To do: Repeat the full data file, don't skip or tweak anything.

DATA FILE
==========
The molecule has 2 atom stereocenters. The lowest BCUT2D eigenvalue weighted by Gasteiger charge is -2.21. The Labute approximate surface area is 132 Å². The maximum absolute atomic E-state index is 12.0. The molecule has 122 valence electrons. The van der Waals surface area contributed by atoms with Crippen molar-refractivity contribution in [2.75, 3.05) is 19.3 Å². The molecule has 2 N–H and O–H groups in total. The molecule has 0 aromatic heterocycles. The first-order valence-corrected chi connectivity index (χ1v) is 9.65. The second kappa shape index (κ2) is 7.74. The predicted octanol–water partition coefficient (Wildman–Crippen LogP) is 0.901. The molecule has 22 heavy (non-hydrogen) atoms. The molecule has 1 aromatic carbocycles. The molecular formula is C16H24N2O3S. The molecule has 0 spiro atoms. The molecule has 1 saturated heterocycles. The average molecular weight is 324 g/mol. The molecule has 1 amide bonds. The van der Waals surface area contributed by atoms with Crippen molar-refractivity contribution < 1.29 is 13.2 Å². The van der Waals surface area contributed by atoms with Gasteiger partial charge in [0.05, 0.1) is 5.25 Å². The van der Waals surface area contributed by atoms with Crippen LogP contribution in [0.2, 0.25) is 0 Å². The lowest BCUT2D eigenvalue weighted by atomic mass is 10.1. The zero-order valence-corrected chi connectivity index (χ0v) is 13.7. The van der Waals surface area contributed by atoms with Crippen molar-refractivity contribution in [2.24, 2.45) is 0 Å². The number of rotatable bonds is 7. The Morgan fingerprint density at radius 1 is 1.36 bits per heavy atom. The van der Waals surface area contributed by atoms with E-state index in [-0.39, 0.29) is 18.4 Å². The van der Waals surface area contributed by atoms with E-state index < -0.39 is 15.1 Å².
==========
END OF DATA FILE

The molecule has 2 atom stereocenters. The lowest BCUT2D eigenvalue weighted by Gasteiger charge is -2.21. The Labute approximate surface area is 132 Å². The maximum absolute atomic E-state index is 12.0. The molecule has 122 valence electrons. The van der Waals surface area contributed by atoms with Crippen molar-refractivity contribution in [2.75, 3.05) is 19.3 Å². The molecule has 2 N–H and O–H groups in total. The molecule has 0 aromatic heterocycles. The first-order valence-corrected chi connectivity index (χ1v) is 9.65. The second kappa shape index (κ2) is 7.74. The predicted octanol–water partition coefficient (Wildman–Crippen LogP) is 0.901. The molecule has 22 heavy (non-hydrogen) atoms. The molecule has 1 aromatic carbocycles. The molecular formula is C16H24N2O3S. The molecule has 0 spiro atoms. The molecule has 1 saturated heterocycles. The average molecular weight is 324 g/mol. The molecule has 1 amide bonds. The van der Waals surface area contributed by atoms with Crippen molar-refractivity contribution < 1.29 is 13.2 Å². The van der Waals surface area contributed by atoms with Gasteiger partial charge in [0.05, 0.1) is 5.25 Å². The van der Waals surface area contributed by atoms with Crippen LogP contribution in [0.2, 0.25) is 0 Å². The lowest BCUT2D eigenvalue weighted by atomic mass is 10.1. The zero-order valence-corrected chi connectivity index (χ0v) is 13.7. The van der Waals surface area contributed by atoms with Crippen molar-refractivity contribution in [2.24, 2.45) is 0 Å². The number of rotatable bonds is 7. The Morgan fingerprint density at radius 1 is 1.36 bits per heavy atom. The van der Waals surface area contributed by atoms with E-state index in [-0.39, 0.29) is 18.4 Å². The van der Waals surface area contributed by atoms with E-state index < -0.39 is 15.1 Å².